The snowstorm is looming. Tom Theobald, Boulder Colorado bee keeper, will retire to his honey house to watch the early winter flakes dance in the cold air.  There, he will be “doing a run of hand-dipped beeswax candles.”  After all, when the power goes out he always reverts to the work of small and industrious insects, the honey bees, whose burning wax will shed light in his cabin.  Theobald can enjoy the process of making beeswax candles and can survive the exit of the bees from his life were his colonies to continue to wane because of CCD. Commercial bee keepers, as he says, cannot–as they are the most affected economically by the decline of the bees.   While one may be able to pinpoint the role of one specific pesticide in CCD,  the mystery of CCD is intensified as the interactions between the many chemical ingredients used in 21st century American agriculture become apparent.

Theobald takes my call on November 1, 2011, just before the storm.   This time we don’t focus merely on the systemic pesticide chlothianidin, but rather discuss the complexity of synergisms, the interactions of various pesticides on the health of the hive and the bee.  Theobald confides that fungicides “only entered his consciousness just recently,”  as part of a larger investigation into neonicotinoids, nicotine-derived pesticides.

As I mentioned in an earlier blog, fungi are crucial to the health of the hive.  They break down the pollen inside the hive.  As Theobald points out, fungicides disrupt the bee’s intestinal flora.  Bee bread is only a partly digested product that needs intestinal flora to be metabolized.  Fungicides, instead, “decrease the microbial diversity of the bee’s food source” according to David Doll, Farm Advisor for the University of California Cooperative Extension.  However, since fungicides, like pesticides, are required for a profitable crop, they become an integral element of the pollination process and therefore pose health risks to honey bees.

According to David Doll, fungicides are generally applied around or at bloom when they will adhere to the pollen. Their application during bloom should, therefore, be regulated.    Unlike Europe that errs on the side of caution, banning pesticides until they are proven not to be harmful, in the US there is, as reporter for the GMO journal Deniza Gertzberg points out, “no accurate and complete picture of what pesticides are used, where and in what amounts, or the accurate measures of just what the maximum exposure is in agricultural or urban settings on blooming plants.”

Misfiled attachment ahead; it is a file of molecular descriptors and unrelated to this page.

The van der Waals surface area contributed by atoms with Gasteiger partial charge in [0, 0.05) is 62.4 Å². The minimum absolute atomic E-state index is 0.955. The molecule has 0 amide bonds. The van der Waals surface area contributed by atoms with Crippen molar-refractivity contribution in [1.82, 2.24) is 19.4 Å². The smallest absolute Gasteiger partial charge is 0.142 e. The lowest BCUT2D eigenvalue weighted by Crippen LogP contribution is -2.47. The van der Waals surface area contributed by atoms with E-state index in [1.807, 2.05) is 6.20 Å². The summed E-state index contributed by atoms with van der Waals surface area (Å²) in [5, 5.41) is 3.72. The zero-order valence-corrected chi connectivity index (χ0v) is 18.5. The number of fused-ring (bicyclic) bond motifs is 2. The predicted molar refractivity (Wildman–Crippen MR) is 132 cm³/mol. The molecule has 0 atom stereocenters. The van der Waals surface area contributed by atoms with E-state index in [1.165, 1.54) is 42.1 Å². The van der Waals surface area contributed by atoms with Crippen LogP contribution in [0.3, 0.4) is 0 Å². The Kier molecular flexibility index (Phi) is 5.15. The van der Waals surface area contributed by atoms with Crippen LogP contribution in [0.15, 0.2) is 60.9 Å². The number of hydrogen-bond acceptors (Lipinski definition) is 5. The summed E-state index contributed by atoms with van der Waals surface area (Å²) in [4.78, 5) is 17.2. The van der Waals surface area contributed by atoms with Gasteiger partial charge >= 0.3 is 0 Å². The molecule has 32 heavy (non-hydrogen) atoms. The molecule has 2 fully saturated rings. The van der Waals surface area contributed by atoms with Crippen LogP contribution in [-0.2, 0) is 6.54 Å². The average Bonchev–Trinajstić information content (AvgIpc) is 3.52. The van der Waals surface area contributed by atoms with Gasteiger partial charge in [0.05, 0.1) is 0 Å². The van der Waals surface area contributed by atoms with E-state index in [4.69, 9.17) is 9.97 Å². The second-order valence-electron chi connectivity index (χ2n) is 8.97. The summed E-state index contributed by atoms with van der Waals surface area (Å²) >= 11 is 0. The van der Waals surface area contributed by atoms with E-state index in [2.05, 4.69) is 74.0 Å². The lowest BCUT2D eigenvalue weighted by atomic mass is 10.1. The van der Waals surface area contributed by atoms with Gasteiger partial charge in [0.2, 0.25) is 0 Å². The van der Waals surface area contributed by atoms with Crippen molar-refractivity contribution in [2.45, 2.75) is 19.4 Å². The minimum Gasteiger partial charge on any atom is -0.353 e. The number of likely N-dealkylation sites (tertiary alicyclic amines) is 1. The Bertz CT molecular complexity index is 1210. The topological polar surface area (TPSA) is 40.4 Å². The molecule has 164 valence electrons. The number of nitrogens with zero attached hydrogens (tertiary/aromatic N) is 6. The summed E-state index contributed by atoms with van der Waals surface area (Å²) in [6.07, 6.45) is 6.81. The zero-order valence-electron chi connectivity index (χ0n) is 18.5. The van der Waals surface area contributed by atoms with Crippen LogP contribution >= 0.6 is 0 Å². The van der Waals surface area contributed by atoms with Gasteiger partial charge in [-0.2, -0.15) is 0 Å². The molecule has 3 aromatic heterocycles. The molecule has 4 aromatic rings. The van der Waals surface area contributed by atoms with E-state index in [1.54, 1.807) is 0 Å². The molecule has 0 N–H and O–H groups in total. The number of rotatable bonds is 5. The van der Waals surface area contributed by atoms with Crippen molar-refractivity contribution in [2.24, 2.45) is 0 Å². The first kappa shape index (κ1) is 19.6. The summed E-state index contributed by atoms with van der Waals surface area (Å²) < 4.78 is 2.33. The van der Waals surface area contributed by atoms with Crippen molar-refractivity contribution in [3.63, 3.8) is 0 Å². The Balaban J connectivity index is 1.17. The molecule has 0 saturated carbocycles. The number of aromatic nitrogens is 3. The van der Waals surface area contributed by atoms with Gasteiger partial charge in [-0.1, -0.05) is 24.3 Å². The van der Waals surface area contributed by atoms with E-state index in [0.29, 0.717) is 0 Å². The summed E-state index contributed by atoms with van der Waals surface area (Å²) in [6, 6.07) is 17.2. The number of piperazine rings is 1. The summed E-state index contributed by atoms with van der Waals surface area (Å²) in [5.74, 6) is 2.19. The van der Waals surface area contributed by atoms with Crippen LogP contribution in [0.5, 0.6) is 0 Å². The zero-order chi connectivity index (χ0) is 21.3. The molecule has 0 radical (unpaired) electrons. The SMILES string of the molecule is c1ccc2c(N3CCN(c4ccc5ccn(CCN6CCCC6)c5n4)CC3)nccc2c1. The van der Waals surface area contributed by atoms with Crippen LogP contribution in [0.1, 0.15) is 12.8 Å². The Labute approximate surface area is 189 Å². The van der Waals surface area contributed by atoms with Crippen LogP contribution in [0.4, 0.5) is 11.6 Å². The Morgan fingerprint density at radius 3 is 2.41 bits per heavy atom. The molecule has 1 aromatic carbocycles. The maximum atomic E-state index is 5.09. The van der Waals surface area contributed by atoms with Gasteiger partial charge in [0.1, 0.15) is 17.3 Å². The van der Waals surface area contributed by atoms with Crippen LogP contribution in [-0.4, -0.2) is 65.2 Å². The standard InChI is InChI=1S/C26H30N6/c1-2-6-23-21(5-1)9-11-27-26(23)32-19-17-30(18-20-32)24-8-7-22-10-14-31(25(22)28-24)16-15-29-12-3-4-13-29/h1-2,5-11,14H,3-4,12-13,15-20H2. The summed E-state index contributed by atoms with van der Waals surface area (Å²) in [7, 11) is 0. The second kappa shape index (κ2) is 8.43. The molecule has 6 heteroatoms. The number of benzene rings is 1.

Jan Knodel, Extension Entomologist for North Dakota State University presents guidelines for reducing pesticide poisoning to bees:

As bees work the hardest during bloom, they will thus inevitably bring back the fungicide-laced pollen to the hive where they will store it to be eaten later or where it is eaten immediately, its nutritional value having been altered by the fungicides.

Theobald focuses on the fungicide boscalid in particular.  Introduced in the USA in 2003, boscalid, the active ingredient in the fungicide emerald, is a respiration inhibitor within the fungal cell.  It is highly successful in fighting fungal diseases in fruits, vegetables and grapes that are used for wine.

In the non-committal language of the EPA boscalid is “practically nontoxic to terrestrial animals and is moderately toxic to aquatic animals on an acute exposure basis.”  However, according to the PAN pesticides database,  “population-level effects on honeybees may occur even if a pesticide has low acute toxicity. […] certain pesticides interfere with honeybee reproduction, ability to navigate, or temperature regulation, any of which can have an effect on long-term survival of honey bee colonies.”

A recent study by James Frazier, professor of entomology at Penn State’s College of Agricultural Sciences highlights the magnitude of the problem of pesticides like boscalid making their way into the bee’s hives and lacing their food with poison: “on average six different pesticides, and in some cases, as many as 39 pesticides were found in hives across the United States.”   This  study focuses not on one specific pesticide but rather on the presence of multiple pesticides, in fact “98 pesticides and metabolites detected in […] bee pollen alone,” suggesting  the need for research on the synergisms between pesticides that might underlie the demise of the bees.